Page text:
Parental Care: Is it Worth the Effort?

08 June, 2020
We all know about the parental care that many birds offer to their young. This endearing characteristic in animals presents many nuances and numerical relationships that you could never imagine.

Birds building nests in trees and hunting for food for their young… These are typical images in springtime. These may seem like adorable behavior, but behind them hides a complex evolutionary mechanism that’s full of nuances. Parental care involves parents exerting a massive amount of energy. What’s more, it can even drastically reduce their survival.

In nature, every effort is based on a trade-off or exchange. An invisible balance predetermines animal behavior, since everything is based on the need to make it to the next reproductive stage in order to produce more offspring.

So, what’s more beneficial for parents? Sacrificing their own health in order to care for their young? Or leaving them to fend for themselves, thus maximizing their own chances of surviving one more year?

Without a doubt, parental care in animals is an engrossing subject. So, stick around and read the following article to find out why.

Parents to the rescue

A bird caring for its young.

Parental care refers to any behavior in parents that increases the chances of survival of their young. Here are just a few examples:

  • The preparation of nests or burrows
  • Caring for young, both inside and outside of a parent’s body
  • The provisioning and feeding of young after their birth
  • Caring for the offspring’s nutrition until they achieve nutritional independence

Sounds simple enough, right? But an essential differentiation still exists within the term parental care:

  • Parental care is the spending of resources by parents (including time and energy) in the care of one or more descendants. This is quantifiable, as it’s based on a proportion of resources.
  • Parental investment is any action by parents to increase the survival of their young at the cost of some component of their own survival. For example, if a parent exposes itself to predators in order to find food for its young, its own chances of survival go down. At the same time, the chances of its young surviving increase. Without the help of their parents, baby animals may be unable to eat or have a much harder time doing so.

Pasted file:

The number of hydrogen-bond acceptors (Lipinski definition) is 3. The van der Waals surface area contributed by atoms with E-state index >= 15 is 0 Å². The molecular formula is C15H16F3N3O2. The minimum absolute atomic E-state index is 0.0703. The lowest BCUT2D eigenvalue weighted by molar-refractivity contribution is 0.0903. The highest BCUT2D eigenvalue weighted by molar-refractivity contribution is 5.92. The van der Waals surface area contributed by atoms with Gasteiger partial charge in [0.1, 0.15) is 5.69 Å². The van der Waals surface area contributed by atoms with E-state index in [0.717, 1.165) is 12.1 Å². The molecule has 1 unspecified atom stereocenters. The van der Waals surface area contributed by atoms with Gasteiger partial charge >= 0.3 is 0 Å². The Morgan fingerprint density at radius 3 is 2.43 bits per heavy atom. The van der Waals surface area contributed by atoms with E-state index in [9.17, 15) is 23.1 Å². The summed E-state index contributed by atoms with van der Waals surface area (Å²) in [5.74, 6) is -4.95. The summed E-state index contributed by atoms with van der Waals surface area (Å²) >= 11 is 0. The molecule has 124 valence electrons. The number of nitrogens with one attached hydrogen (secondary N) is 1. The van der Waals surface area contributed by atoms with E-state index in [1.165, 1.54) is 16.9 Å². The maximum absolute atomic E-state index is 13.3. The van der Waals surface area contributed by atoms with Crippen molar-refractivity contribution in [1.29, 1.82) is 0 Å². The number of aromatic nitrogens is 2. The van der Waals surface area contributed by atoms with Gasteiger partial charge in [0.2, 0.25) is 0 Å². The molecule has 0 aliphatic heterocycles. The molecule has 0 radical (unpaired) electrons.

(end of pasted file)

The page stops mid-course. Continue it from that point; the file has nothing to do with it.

A polar bear carrying its young in the water.

How great is the cost?

Studies on animal behavior have demonstrated that parental care can have a devastating effect on the parents. In the common housemartin (Delichon urbicum)–a type of sparrow–researchers noted that the survival of females decreased if they had two broods of offspring per year.

It’s not only the laying of eggs that puts a strain on birds. They must also incubate their eggs and feed their young until they become independent. All of this work weakens the mother and, as a result, her reflexes may decrease when it comes to opportunistic predators.

Another study demonstrated that, in the willow tit (Poecile montanus), the number of offspring born negatively impacts the parents’ chances of survival. The more babies the birds have, the more mouths they must feed. And, therefore, the less time they can devote to feeding themselves.

A numerical dance

Reproduction in the animal world sounds a bit dangerous, doesn’t it? Fortunately, mathematics determines the most primal behavior.

Optimal parental investment of offspring is that which maximizes the survival of each descendant with a minimal cost to parents. In other words, benefit-cost=a positive number. Two challenges that parents must face are:

  1. How much to invest in each child: More young and less investment per descendant or less young and more investment per descendant.
  2. How much to invest in present reproduction vs. future reproduction.

All of this may sound complicated, but, in reality, there are mathematical functions that explain this exchange between parents and their young. Ultimately, the effort is quantifiable. For example, the energy measured in parents and the percentage of offspring that survive, for example.

The perfect number of offspring is that which puts the parents at least risk in regard to survival during the next breeding season.

Baby birds eating.

Parental care: Animal altruism or pure self-benefit?

Saying that parents give their lives for their offspring unconditionally is a bit of a distortion of reality. After all, while it may be sad to see it in such a cold way, parents ultimately look for their own benefit.

In the wild, the motor behind life is spreading one’s own genetic information. In other words, producing offspring. Parental care isn’t as selfless as it seems. And that explains why there are so few species where adults care for the offspring of others.

Let’s take it a step further. In many species where fathers can’t be sure that offspring are theirs, males don’t take responsibility for their descendants. For example, in the case of the external fertilization of eggs.

As you’ve seen, the world of parental care is complex and based on a numbers game. It all comes down to transmitting the greatest amount of genetic materials and making sure that offspring can carry their lineage into the future.

  • https://esajournals.onlinelibrary.wiley.com/doi/abs/10.1890/0012-9658(2001)082[2948:EOLHAE]2.0.CO;2
  • https://www.jstor.org/stable/4185?seq=1